By Samantha Claire Updegrave
Summer is on. It’s been in the 70s in Seattle. My favorite radio station plays the best tunes in the morning as I scramble eggs and help my little guy open his yogurt. And in the early evenings, my son, who is now six years old, will curl up next to me in the big bed, his own book in hand, and read to himself. I have dreamed of this moment. Granted, he reads out loud, but it’s the experience that counts. Once he finishes, he asks me to read my book out loud so he can hear what I’m reading. For a moment, the tenderness is astounding in a way I never expected when I became a mom.
It reminds me of why I read. If reading literary fiction – with all its ambiguities, emotional complexity, and power to deliver us into someone else’s heart and mind – increases our emotional intelligence and empathy, so does parenting. This list could easily be written in three or four versions with little overlap, so I’ve focused largely on novels from the last four years.
brown girl dreaming by Jacqueline Woodson
It’s a bit of cheat to start with this one because technically, this is a memoir, and it happens to be written in free verse (poetry that’s not in meter and doesn’t rhyme). It’s up here because this is one of the most beautiful books I’ve read. Jacqueline Woodson is a critically acclaimed young adult author with seventeen books to her name so you might also discover some good bonus reading from this one – which makes up for my cheating.
brown girl dreaming is Woodson’s story about growing up in Greensville, South Carolina and Brooklyn, New York during the 60s and 70s. Between her two worlds, with the civil rights movement unfurling in the background, her family changes shape and geographies, but the deep-rooted family love is steady. In the chapter “off-key” she writes,
My whole family knows I can’t sing. My voice,
my sister says, is just left of the key. Just right
of the tune.
But I sing anyway, whenever I can.
This is a beautiful metaphor as Woodson explores her coming of age, which includes struggles with reading and writing.
Contents May Have Shifted by Pam Houston
Pam Houston has a self-admitted reputation for writing “autobiographical fiction.” The main character in Contents May Have Shifted is named Pam, and it’s noted on the back cover that the Pam in the book is “a character not unlike the author.”
Contents, like so much of Houston’s writing, is sharp-witted, as warm as it is raw, accessible and dazzling. The chapters are organized by place and flight numbers and take readers to California, Tunisia, New Zealand, and many stops in between, through impossible flights and landings. The short sections make this one great for toting around – you can get lost as the story rolls from one place to the next, or grab it when you only have a few spare minutes. Pam’s journeys are full of friends, her partner, and body workers, and taken in sum her travels and relationships piece together the ways we heal ourselves, one leap at a time.
Crazy Horse’s Girlfriend by Erika Wurth
Erika Wurth’s debut novel about sixteen-year old Magaritte, a drug-dealing Native American, pulls readers through the muck of poverty and addiction, hope and the longing for escape. Wurth packs a lot of tenderness inside raw, vivacious, and humorous prose.
Magaritte wants out of the life she sees other girls falling into – teen pregnancy, drug abuse. Along with her cousin and best friend Jake, who she also deals drugs with, she dreams of getting out and having a real life. But no matter how deep her longing, she repeatedly makes bad choices, landing her in the ER. As things at home get increasingly worse, she discovers she’s pregnant from the boy she’s been dating, and has to choose between living the life she’s always feared and the life she longs for. Girlfriend challenges mainstream expectations and perceptions of race, class, and girlhood, as well as what “choice” really means.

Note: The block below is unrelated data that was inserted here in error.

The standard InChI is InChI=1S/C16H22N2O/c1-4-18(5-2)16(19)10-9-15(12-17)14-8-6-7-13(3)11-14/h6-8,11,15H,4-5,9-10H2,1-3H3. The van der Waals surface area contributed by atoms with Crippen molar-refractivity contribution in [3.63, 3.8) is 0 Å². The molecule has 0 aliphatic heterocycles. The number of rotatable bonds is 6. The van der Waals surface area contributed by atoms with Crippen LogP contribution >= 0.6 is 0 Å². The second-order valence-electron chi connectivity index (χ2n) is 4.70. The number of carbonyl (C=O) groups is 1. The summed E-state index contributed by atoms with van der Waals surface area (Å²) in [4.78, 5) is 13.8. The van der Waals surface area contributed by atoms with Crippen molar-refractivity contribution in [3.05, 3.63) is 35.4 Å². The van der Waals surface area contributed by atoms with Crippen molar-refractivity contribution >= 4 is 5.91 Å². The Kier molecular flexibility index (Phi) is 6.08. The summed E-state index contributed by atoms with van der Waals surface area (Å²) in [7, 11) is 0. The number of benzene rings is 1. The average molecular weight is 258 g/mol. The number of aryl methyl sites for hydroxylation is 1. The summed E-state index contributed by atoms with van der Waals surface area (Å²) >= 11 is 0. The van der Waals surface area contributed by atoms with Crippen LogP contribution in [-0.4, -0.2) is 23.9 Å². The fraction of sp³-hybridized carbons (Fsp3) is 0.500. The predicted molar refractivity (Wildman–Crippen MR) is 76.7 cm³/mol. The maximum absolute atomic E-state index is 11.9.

Everything I Never Told You by Celeste Ng
Everything I Never Told You has to be one of the best titles for a book, ever. Celeste Ng’s debut novel is a staggering study of personhood and familial relations, the narrator as the recorder for the family’s inner, unspoken thoughts and desires.
The book drops us right in at the moment before everything collapses: “Lydia is dead. But they don’t know this yet. 1977, May 3, six thirty in the morning, no one knows anything but this innocuous fact: Lydia is late for breakfast.”
Ng then maps the interior landscapes of each member of the family, beginning – “like everything begins: with mothers and fathers” – with Lydia’s parents Marilyn and James when they met in college, their courtship, marriage, their childhoods. The depth of exploration in this novel is as stunning as the writing itself. This was a slower read for me, even though I never wanted to set it down, because I found myself savoring the details of each characters’ inner life. In a way, I feel braver after having read it, more aware of how I want to parent my kid as he pushes to become his own person in the world, the person he’s meant to be.
God Help the Child by Toni Morrison
Any season is the right season for digging into a Toni Morrison book. God Help the Child is her first novel set in our current time, and though it’s evident the characters carry with them the legacy of slavery’s historic trauma, Morrison approaches these enduring effects by peeling back the layers of her character’s childhoods.
Morrison weaves the story through short vignettes told from multiple perspectives. A woman who calls herself Bride is at the center – young, successful, beautiful, blue-black skinned – along with Booker, the man she loves but whom she knows little about, who leaves her. Sweetness, her light-skinned mother who shunned Bride as a child because she was so dark, frames the story, giving us the hard truth: “What you do to children matters. And they might never forget.”
Love Water Memory by Jennie Shortridge